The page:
Neuropathological and Neuroimmunological Studies of the Central Nervous System of Mice With Axial-Rotatory Experimental Autoimmune Encephalomyelitis

Diane Margaret Muller (2011). Neuropathological and Neuroimmunological Studies of the Central Nervous System of Mice With Axial-Rotatory Experimental Autoimmune Encephalomyelitis PhD Thesis, School of Medicine, The University of Queensland.

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Author Diane Margaret Muller
Thesis Title Neuropathological and Neuroimmunological Studies of the Central Nervous System of Mice With Axial-Rotatory Experimental Autoimmune Encephalomyelitis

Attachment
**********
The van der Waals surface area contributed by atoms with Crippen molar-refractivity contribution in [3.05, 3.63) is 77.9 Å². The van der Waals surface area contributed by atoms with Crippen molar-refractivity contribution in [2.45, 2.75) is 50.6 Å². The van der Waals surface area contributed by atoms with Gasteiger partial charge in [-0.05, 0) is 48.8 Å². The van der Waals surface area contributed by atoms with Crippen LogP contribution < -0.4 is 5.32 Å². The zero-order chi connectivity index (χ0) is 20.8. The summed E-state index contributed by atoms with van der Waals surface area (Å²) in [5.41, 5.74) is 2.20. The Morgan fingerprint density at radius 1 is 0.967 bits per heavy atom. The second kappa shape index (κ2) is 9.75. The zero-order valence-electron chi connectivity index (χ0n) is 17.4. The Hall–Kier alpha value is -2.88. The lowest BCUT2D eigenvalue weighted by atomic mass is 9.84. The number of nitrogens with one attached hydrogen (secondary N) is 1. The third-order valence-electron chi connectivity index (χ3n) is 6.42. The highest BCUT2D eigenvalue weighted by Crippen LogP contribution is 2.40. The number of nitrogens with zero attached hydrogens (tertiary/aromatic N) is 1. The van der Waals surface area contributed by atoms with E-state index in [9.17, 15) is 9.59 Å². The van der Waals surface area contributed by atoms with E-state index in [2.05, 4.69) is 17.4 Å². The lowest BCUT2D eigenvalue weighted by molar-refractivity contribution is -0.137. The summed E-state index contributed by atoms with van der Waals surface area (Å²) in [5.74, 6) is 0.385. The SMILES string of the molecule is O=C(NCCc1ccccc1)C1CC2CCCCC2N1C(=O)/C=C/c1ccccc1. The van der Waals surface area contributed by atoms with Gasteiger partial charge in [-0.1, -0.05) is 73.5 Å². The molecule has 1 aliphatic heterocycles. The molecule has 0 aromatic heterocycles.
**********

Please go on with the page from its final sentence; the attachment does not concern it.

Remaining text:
School, Centre or Institute School of Medicine
Institution The University of Queensland
Publication date 2011-08
Thesis type PhD Thesis
Supervisor Dr. Judith Greer
Prof. Michael Pender
Total pages 172
Total colour pages 9
Total black and white pages 163
Language eng
Subjects 110703 Autoimmunity
110903 Central Nervous System
110904 Neurology and Neuromuscular Diseases